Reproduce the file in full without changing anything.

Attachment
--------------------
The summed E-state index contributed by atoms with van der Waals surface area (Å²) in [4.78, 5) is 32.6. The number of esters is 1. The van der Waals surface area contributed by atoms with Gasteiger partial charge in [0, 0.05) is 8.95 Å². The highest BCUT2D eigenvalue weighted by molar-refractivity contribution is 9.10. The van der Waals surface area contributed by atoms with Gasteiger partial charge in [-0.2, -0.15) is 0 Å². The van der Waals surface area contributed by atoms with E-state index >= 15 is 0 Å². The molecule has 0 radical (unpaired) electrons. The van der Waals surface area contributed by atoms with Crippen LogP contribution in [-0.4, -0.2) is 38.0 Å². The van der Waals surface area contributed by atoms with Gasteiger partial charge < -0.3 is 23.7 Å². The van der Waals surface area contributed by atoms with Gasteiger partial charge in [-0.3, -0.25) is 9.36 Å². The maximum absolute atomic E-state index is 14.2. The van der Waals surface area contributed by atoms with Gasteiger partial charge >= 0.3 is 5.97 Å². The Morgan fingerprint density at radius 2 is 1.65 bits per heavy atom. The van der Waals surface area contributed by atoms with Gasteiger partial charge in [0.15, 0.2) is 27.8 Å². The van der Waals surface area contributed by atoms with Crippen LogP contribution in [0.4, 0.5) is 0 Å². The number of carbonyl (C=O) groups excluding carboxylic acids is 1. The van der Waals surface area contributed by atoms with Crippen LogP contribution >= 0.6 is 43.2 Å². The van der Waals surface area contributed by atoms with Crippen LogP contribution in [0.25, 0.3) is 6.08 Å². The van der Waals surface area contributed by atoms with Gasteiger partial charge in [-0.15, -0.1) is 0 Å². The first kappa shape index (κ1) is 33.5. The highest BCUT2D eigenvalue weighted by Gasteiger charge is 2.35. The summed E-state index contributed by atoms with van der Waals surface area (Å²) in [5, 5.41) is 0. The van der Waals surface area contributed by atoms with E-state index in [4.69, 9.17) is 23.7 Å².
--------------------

The summed E-state index contributed by atoms with van der Waals surface area (Å²) in [4.78, 5) is 32.6. The number of esters is 1. The van der Waals surface area contributed by atoms with Gasteiger partial charge in [0, 0.05) is 8.95 Å². The highest BCUT2D eigenvalue weighted by molar-refractivity contribution is 9.10. The van der Waals surface area contributed by atoms with Gasteiger partial charge in [-0.2, -0.15) is 0 Å². The van der Waals surface area contributed by atoms with E-state index >= 15 is 0 Å². The molecule has 0 radical (unpaired) electrons. The van der Waals surface area contributed by atoms with Crippen LogP contribution in [-0.4, -0.2) is 38.0 Å². The van der Waals surface area contributed by atoms with Gasteiger partial charge < -0.3 is 23.7 Å². The van der Waals surface area contributed by atoms with Gasteiger partial charge in [-0.3, -0.25) is 9.36 Å². The maximum absolute atomic E-state index is 14.2. The van der Waals surface area contributed by atoms with Gasteiger partial charge >= 0.3 is 5.97 Å². The Morgan fingerprint density at radius 2 is 1.65 bits per heavy atom. The van der Waals surface area contributed by atoms with Gasteiger partial charge in [0.15, 0.2) is 27.8 Å². The van der Waals surface area contributed by atoms with Crippen LogP contribution in [0.4, 0.5) is 0 Å². The number of carbonyl (C=O) groups excluding carboxylic acids is 1. The van der Waals surface area contributed by atoms with Crippen LogP contribution >= 0.6 is 43.2 Å². The van der Waals surface area contributed by atoms with Crippen LogP contribution in [0.25, 0.3) is 6.08 Å². The van der Waals surface area contributed by atoms with Gasteiger partial charge in [-0.15, -0.1) is 0 Å². The first kappa shape index (κ1) is 33.5. The highest BCUT2D eigenvalue weighted by Gasteiger charge is 2.35. The summed E-state index contributed by atoms with van der Waals surface area (Å²) in [5, 5.41) is 0. The van der Waals surface area contributed by atoms with E-state index in [4.69, 9.17) is 23.7 Å².